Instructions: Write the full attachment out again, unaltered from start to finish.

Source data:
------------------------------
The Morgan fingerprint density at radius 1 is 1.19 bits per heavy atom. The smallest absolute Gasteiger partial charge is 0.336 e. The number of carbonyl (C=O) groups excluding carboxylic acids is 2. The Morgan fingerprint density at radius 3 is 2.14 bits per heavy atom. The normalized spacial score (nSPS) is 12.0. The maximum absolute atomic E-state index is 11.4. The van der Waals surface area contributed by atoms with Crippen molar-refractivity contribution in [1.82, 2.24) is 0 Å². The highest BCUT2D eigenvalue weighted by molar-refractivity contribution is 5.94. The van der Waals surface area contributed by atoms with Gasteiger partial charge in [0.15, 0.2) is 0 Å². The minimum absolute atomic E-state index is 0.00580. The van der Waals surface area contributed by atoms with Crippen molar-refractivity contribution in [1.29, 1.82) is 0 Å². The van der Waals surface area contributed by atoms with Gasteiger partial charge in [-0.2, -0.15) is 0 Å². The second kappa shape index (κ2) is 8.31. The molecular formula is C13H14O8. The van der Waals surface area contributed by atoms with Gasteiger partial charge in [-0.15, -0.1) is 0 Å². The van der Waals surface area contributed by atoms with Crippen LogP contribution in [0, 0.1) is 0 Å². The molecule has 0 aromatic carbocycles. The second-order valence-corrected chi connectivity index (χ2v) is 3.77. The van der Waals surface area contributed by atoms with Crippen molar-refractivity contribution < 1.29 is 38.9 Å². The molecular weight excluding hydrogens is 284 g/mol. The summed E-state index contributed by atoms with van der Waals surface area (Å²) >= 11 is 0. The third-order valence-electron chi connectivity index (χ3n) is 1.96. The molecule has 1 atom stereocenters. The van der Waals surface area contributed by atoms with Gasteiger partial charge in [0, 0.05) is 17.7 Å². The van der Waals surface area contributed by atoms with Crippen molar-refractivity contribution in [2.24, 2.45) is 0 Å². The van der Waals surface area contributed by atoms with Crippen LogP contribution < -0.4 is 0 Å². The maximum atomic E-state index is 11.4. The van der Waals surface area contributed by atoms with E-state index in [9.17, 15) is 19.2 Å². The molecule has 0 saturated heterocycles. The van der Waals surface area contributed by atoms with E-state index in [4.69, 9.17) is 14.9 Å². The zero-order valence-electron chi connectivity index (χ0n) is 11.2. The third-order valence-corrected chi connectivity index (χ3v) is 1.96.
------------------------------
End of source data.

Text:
The Morgan fingerprint density at radius 1 is 1.19 bits per heavy atom. The smallest absolute Gasteiger partial charge is 0.336 e. The number of carbonyl (C=O) groups excluding carboxylic acids is 2. The Morgan fingerprint density at radius 3 is 2.14 bits per heavy atom. The normalized spacial score (nSPS) is 12.0. The maximum absolute atomic E-state index is 11.4. The van der Waals surface area contributed by atoms with Crippen molar-refractivity contribution in [1.82, 2.24) is 0 Å². The highest BCUT2D eigenvalue weighted by molar-refractivity contribution is 5.94. The van der Waals surface area contributed by atoms with Gasteiger partial charge in [0.15, 0.2) is 0 Å². The minimum absolute atomic E-state index is 0.00580. The van der Waals surface area contributed by atoms with Crippen molar-refractivity contribution in [1.29, 1.82) is 0 Å². The van der Waals surface area contributed by atoms with Gasteiger partial charge in [-0.2, -0.15) is 0 Å². The second kappa shape index (κ2) is 8.31. The molecular formula is C13H14O8. The van der Waals surface area contributed by atoms with Gasteiger partial charge in [-0.15, -0.1) is 0 Å². The van der Waals surface area contributed by atoms with Crippen LogP contribution in [0, 0.1) is 0 Å². The molecule has 0 aromatic carbocycles. The second-order valence-corrected chi connectivity index (χ2v) is 3.77. The van der Waals surface area contributed by atoms with Crippen molar-refractivity contribution < 1.29 is 38.9 Å². The molecular weight excluding hydrogens is 284 g/mol. The summed E-state index contributed by atoms with van der Waals surface area (Å²) >= 11 is 0. The third-order valence-electron chi connectivity index (χ3n) is 1.96. The molecule has 1 atom stereocenters. The van der Waals surface area contributed by atoms with Gasteiger partial charge in [0, 0.05) is 17.7 Å². The van der Waals surface area contributed by atoms with Crippen molar-refractivity contribution in [2.24, 2.45) is 0 Å². The van der Waals surface area contributed by atoms with Crippen LogP contribution < -0.4 is 0 Å². The maximum atomic E-state index is 11.4. The van der Waals surface area contributed by atoms with E-state index in [9.17, 15) is 19.2 Å². The molecule has 0 saturated heterocycles. The van der Waals surface area contributed by atoms with E-state index in [4.69, 9.17) is 14.9 Å². The zero-order valence-electron chi connectivity index (χ0n) is 11.2. The third-order valence-corrected chi connectivity index (χ3v) is 1.96.